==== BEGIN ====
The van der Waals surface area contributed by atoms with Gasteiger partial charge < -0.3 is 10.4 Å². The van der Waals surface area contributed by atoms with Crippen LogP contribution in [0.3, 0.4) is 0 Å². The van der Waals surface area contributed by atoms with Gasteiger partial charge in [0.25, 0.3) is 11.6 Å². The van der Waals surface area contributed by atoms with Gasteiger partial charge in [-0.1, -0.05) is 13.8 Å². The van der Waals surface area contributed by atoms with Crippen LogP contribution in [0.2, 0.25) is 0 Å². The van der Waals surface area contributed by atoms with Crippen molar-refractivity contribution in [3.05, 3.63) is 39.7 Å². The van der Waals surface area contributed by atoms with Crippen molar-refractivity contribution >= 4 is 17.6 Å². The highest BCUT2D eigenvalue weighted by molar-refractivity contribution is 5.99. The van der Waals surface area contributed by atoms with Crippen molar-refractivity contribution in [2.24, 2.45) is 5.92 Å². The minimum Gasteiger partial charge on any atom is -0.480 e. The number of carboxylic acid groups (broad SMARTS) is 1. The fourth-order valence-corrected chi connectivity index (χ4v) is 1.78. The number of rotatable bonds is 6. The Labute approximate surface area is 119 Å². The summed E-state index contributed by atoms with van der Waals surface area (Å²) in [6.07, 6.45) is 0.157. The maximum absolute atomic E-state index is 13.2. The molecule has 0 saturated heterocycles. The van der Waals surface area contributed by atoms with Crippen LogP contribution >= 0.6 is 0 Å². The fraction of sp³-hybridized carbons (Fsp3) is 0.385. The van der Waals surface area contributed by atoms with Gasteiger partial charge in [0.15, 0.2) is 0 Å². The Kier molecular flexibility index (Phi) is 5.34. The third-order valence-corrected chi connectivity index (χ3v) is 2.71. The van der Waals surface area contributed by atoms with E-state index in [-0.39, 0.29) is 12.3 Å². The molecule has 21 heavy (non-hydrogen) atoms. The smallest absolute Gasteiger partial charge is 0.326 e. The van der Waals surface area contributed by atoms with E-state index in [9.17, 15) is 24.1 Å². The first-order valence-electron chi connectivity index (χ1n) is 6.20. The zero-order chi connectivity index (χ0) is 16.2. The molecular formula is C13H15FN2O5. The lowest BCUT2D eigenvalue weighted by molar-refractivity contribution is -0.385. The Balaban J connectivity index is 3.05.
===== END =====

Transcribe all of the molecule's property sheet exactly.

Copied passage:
The van der Waals surface area contributed by atoms with Gasteiger partial charge < -0.3 is 10.4 Å². The van der Waals surface area contributed by atoms with Crippen LogP contribution in [0.3, 0.4) is 0 Å². The van der Waals surface area contributed by atoms with Gasteiger partial charge in [0.25, 0.3) is 11.6 Å². The van der Waals surface area contributed by atoms with Gasteiger partial charge in [-0.1, -0.05) is 13.8 Å². The van der Waals surface area contributed by atoms with Crippen LogP contribution in [0.2, 0.25) is 0 Å². The van der Waals surface area contributed by atoms with Crippen molar-refractivity contribution in [3.05, 3.63) is 39.7 Å². The van der Waals surface area contributed by atoms with Crippen molar-refractivity contribution >= 4 is 17.6 Å². The highest BCUT2D eigenvalue weighted by molar-refractivity contribution is 5.99. The van der Waals surface area contributed by atoms with Crippen molar-refractivity contribution in [2.24, 2.45) is 5.92 Å². The minimum Gasteiger partial charge on any atom is -0.480 e. The number of carboxylic acid groups (broad SMARTS) is 1. The fourth-order valence-corrected chi connectivity index (χ4v) is 1.78. The number of rotatable bonds is 6. The Labute approximate surface area is 119 Å². The summed E-state index contributed by atoms with van der Waals surface area (Å²) in [6.07, 6.45) is 0.157. The maximum absolute atomic E-state index is 13.2. The molecule has 0 saturated heterocycles. The van der Waals surface area contributed by atoms with Crippen LogP contribution >= 0.6 is 0 Å². The fraction of sp³-hybridized carbons (Fsp3) is 0.385. The van der Waals surface area contributed by atoms with Gasteiger partial charge in [0.15, 0.2) is 0 Å². The Kier molecular flexibility index (Phi) is 5.34. The third-order valence-corrected chi connectivity index (χ3v) is 2.71. The van der Waals surface area contributed by atoms with E-state index in [-0.39, 0.29) is 12.3 Å². The molecule has 21 heavy (non-hydrogen) atoms. The smallest absolute Gasteiger partial charge is 0.326 e. The van der Waals surface area contributed by atoms with E-state index in [9.17, 15) is 24.1 Å². The first-order valence-electron chi connectivity index (χ1n) is 6.20. The zero-order chi connectivity index (χ0) is 16.2. The molecular formula is C13H15FN2O5. The lowest BCUT2D eigenvalue weighted by molar-refractivity contribution is -0.385. The Balaban J connectivity index is 3.05.